Among the 15 categories of prohibited products under the CCPSA, no toys are involved. Because the relevant provisions have been/will be transferred to the implementing regulations.
Toys Ordinance (SOR/2011-17)
Chemical safety requirements for Toys are set out in Articles 22 to 27 of the new Toys Regulations, and chemical requirements are also covered in articles 28 to 43 regarding specific toys. The new regulations will come into effect on June 20, 2011.
In the requirements for specific toys, the provisions relating to chemical safety are consistent with the old toy regulations, that is, the filling materials used in dolls and soft toys should be non-toxic and non-irritating; Finger paint must be water based. In contrast to the regulations, there is no longer a requirement that finger paint cannot contain toxic, corrosive, flammable or allergic substances, as this is already stipulated in Article 26.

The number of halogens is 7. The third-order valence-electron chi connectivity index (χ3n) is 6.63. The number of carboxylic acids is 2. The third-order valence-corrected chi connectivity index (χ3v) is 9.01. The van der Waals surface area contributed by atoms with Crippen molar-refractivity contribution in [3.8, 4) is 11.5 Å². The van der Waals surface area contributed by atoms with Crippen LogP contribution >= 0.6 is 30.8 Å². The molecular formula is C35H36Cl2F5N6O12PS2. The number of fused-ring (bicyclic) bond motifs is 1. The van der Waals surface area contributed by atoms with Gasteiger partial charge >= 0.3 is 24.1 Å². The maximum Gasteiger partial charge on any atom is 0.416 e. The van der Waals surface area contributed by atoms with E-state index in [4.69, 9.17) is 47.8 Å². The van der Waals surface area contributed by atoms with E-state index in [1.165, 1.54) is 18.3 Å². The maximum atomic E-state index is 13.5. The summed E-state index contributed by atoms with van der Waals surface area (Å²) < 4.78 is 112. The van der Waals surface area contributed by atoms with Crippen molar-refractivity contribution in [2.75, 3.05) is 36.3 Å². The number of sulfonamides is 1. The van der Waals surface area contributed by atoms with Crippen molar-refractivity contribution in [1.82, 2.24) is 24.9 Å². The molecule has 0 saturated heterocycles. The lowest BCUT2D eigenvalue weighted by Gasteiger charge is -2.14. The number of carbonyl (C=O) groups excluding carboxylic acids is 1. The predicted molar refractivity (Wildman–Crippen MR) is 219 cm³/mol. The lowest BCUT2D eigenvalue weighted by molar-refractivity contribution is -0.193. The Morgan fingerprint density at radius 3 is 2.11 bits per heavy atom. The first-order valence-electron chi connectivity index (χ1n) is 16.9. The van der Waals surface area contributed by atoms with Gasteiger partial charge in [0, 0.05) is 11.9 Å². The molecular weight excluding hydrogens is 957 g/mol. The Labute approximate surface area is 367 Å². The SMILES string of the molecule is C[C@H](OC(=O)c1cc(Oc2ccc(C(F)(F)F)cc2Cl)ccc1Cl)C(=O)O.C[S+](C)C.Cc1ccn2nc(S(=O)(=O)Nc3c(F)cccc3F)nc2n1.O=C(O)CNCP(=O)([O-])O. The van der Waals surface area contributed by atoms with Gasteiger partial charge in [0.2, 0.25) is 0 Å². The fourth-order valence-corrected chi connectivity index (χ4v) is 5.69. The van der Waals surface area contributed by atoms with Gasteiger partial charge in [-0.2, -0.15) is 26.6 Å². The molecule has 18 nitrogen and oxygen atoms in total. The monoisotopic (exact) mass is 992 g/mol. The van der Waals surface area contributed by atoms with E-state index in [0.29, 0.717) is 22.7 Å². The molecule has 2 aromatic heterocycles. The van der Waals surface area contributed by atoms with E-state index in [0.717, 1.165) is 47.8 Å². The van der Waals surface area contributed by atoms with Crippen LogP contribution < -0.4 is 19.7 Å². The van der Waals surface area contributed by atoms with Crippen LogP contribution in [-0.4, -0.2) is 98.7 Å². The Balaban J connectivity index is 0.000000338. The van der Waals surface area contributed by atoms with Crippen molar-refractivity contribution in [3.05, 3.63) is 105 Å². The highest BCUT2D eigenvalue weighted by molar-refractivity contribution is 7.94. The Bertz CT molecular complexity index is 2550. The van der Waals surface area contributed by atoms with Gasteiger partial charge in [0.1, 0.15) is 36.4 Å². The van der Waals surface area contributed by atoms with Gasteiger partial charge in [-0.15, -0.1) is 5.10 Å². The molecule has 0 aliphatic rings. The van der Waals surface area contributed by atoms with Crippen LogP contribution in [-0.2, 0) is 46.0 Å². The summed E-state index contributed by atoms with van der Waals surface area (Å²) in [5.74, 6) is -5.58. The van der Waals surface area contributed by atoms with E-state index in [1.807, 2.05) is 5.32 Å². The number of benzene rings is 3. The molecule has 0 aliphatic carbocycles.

Children’s Jewellery Regulations (SOR/2011-19)
In February 2011, Canada issued the new Children’s Jewellery Regulations, which stated that from June 20, 2011, the total lead content in jewellery for children under the age of 15 should not exceed 600 mg/kg. Soluble lead shall not exceed 90 mg/kg.


In Canada, all products used by children 14 years of age and younger while learning or playing must meet the federal safety standards set out in the Canada Consumer Products Act (CCPSA), including:
1). Canadian Toy Code (SQR/2011-17)
2). Consumer Products Containing Lead Regulation (SOR/2018-83)
3). Regulation on Phthalates (SOR/2016-188)
4). Regulations on Surface Coating Materials (SOR/2016-193)